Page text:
Early intervention stressed for prevention of heart diseasesSchools going adolescent are at the highest risk of Cardiovascular Diseases (CVDs), one of the major killers worldwide including one fifth of all deaths in Nepal.
Schools going adolescent are at the highest risk of Cardiovascular Diseases (CVDs), one of the major killers worldwide including one fifth of all deaths in Nepal.
Studies have shown that teenagers, especially those in the age group of 13-17, are the most vulnerable due to their early exposure to primary factors of CVDs like unhealthy lifestyle, alcohol and tobacco consumption and stress, among others.
According to Global School-Based Student Health Survey, Nepal (2015), nearly 85 per cent of children have shown physical inactivity while other 32 per cent become prone to CVDs because of unhealthy diet. Among other reasons leading to CVDs, alcohol and tobacco consumption account for more than 13 per cent children.
The research has pointed out that growing stress at young age have also increased chances of CVDs among children.
Experts have stressed for early awareness among children about healthy lifestyle that can protect them developing heart related diseases in the future. Speaking at the seminar on, “Empower School Adolescents: Prevent the Five Heart Health Risks” on Wednesday, Health Minister Giriraj Mani Pokharel said there should be a campaign to deal with such alarming situation.
“If we can protect this young generation, only then our dream of making a healthy and developed nation will be materialised. We must protect this generation through initiatives aimed at informing them at the very early age,” he said.
At the programme organised by the Bhaskar Memorial Foundation (BMF), a philanthropic organisation established in memory of eminent engineer Bhaskar B Thapa, Rita Thapa, the BMF founding president, said everyone should take responsibility towards combating CVDs.
“CVDs are killing people worldwide and the number is disturbing in Nepal as well. However, the good news is nearly 80 per cent of such deaths can be prevented,” said Thapa. “We aim to protect as many families from such preventable tragedies. It should start with changing behaviour of youths at the early age.”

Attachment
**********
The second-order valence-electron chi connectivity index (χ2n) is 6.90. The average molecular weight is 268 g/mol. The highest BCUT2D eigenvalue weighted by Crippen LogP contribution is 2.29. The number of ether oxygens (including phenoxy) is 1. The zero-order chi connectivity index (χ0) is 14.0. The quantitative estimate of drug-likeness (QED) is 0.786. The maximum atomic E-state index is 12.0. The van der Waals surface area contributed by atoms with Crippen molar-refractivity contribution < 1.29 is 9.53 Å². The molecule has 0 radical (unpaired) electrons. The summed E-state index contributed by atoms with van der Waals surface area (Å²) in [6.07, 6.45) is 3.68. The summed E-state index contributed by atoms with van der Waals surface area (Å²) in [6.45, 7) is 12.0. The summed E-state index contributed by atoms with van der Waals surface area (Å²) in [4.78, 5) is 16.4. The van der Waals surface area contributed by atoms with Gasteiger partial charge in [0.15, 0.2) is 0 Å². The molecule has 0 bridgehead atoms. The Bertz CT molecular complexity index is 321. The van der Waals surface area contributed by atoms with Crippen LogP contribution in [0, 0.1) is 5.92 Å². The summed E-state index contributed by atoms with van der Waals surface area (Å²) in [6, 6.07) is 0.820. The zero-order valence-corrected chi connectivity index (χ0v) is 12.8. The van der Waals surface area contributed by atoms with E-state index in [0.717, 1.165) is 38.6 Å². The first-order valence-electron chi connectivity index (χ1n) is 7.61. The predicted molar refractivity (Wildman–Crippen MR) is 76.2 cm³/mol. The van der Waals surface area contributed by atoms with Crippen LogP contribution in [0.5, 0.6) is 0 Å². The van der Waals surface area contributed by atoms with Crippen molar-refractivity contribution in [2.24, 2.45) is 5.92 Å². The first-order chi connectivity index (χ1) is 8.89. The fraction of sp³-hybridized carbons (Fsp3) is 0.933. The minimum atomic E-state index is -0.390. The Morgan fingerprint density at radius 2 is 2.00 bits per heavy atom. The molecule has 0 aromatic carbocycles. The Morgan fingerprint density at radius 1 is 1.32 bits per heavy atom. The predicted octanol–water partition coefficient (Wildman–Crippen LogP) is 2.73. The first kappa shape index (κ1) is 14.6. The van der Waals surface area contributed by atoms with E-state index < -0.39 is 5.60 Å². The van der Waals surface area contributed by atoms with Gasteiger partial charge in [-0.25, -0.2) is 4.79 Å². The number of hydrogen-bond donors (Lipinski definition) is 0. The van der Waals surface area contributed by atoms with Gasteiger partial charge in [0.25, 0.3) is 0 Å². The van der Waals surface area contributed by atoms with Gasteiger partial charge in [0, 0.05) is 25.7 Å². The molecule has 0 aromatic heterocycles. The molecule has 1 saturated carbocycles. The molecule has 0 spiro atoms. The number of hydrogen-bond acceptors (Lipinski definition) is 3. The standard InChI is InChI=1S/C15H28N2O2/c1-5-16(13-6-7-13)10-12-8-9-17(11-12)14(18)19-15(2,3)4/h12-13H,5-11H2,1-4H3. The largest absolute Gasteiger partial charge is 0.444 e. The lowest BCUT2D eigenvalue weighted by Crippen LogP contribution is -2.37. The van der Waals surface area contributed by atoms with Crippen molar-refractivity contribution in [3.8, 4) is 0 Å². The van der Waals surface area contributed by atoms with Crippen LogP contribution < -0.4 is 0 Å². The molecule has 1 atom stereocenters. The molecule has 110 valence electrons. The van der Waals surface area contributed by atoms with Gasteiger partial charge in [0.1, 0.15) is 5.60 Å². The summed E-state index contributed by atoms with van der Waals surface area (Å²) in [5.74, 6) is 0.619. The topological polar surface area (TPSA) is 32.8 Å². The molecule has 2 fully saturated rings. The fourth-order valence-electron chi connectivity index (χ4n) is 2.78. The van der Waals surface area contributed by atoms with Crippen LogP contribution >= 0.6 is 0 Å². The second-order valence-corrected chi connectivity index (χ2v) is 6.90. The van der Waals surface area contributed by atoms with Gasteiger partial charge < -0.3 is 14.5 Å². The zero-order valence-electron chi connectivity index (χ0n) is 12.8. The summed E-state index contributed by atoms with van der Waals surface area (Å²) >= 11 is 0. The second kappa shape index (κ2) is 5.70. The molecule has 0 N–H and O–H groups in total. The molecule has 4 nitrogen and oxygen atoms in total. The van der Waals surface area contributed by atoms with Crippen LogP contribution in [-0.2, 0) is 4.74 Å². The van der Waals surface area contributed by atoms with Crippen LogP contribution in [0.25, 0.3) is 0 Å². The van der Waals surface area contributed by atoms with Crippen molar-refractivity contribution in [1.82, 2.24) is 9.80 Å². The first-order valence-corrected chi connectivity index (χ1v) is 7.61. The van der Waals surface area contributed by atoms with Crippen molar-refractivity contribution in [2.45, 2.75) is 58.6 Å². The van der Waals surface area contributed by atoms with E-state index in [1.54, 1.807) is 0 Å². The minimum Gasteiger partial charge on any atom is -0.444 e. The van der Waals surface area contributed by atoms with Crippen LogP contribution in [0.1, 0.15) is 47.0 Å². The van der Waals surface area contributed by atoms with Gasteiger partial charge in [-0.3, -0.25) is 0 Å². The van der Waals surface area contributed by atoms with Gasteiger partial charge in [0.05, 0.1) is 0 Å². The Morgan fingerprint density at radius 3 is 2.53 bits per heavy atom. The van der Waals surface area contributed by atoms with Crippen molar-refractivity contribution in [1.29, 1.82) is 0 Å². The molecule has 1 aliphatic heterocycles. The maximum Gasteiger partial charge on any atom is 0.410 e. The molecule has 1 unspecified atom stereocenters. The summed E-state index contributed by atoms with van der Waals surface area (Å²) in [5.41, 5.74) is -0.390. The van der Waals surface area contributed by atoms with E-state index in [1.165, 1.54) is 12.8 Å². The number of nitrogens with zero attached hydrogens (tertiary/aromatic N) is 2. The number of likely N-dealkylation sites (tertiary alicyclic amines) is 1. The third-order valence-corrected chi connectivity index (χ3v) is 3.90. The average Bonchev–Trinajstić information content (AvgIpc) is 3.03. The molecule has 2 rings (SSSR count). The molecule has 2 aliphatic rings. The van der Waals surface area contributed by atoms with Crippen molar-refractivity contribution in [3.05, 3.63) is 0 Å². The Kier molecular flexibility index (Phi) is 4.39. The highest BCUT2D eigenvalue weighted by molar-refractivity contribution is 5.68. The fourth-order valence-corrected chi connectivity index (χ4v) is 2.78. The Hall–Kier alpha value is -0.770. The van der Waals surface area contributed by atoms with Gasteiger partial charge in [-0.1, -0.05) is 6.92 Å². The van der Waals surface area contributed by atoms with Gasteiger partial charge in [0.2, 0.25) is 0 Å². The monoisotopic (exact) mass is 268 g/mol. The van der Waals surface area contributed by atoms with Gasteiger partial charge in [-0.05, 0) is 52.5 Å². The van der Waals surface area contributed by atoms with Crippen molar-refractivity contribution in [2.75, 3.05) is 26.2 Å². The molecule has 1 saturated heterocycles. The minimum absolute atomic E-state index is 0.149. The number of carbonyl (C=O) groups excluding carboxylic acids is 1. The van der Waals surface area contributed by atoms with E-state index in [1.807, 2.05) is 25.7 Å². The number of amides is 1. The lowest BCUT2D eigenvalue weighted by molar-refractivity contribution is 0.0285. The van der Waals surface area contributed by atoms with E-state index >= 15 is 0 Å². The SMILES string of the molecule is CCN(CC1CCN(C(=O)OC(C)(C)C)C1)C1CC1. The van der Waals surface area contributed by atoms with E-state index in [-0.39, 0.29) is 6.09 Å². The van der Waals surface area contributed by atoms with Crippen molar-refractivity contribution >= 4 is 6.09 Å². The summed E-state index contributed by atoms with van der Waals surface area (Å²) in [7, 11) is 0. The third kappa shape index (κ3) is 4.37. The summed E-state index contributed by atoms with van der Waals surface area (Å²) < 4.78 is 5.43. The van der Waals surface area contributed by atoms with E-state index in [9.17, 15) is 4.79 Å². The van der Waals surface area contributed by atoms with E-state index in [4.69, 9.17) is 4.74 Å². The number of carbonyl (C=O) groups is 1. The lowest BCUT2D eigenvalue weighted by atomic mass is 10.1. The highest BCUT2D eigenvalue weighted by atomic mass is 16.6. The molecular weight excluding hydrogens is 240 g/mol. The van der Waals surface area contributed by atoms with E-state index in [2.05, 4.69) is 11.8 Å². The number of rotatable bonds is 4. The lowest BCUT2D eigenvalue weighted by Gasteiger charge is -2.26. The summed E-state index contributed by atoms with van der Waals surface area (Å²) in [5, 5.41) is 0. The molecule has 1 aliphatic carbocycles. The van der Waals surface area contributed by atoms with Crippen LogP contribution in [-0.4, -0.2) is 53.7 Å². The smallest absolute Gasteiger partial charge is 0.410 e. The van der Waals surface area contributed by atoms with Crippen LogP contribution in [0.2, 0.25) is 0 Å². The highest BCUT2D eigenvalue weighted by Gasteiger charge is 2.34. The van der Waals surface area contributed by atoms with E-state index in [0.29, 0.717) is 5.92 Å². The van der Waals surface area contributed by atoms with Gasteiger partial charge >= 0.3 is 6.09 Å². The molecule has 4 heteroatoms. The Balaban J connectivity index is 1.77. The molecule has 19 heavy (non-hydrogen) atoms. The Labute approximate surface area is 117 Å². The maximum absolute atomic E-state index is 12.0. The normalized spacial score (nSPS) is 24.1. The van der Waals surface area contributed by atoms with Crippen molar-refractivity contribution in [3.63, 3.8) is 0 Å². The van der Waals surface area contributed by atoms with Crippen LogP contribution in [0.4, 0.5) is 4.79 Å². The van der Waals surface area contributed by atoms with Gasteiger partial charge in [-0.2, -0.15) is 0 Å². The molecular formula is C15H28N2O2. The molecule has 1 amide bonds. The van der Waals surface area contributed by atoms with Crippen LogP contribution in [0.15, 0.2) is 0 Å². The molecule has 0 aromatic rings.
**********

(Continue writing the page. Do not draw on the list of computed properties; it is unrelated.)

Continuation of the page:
Experts praised a booklet of modules prepared by the BMF called—the Bhaskar Initiative for School Heart Health Empowerment Studies (BISHES)—that includes informative manuals, especially targeting school adolescents.
The BISHES includes instruction useful for school students in eliminating five major primary risk factors of CVDs—tobacco, alcohol, physical inactivity, stress and unhealthy food.
“BISHES was just a step taken forward towards protecting children from the CVDs risks for now and forever,” added Thapa. The World Health Organisation (WHO) Representative to Nepal, Dr Jos Vandelaer said it was important to target children at the early age before they develop unhealthy behaviours leading to CVDs.
“We decide how we live including whether to smoke, drink or walk or drive; the habits that we develop at the very early age, shape our life forever,” said Vandelaer. “Government can create an enabling environment, but it’s up to us how we live our life. It’s important to observe person’s habits before it becomes too late.”
The BMF baseline survey conducted among schools have shown that children are exposed to CVDs factors. The research has also concluded that school children are informed about the threats but perceive themselves too young to be at the risks of heart related disease.
The BMF, which has already trained teachers and students in schools of Kathmandu Valley, targets to reach schools around the country with preventive messages.
Dr Mahesh Maskey, president of Nepal Public Health Foundation, said schools can be vehicles of the change, taking the message of preventing CVDs widely.
“At the time when non communicable disease are growing threat in comparison to communicable diseases, teaching curative measures to school children can be alternative way to dealing with CVDs,” added Dr Maskey.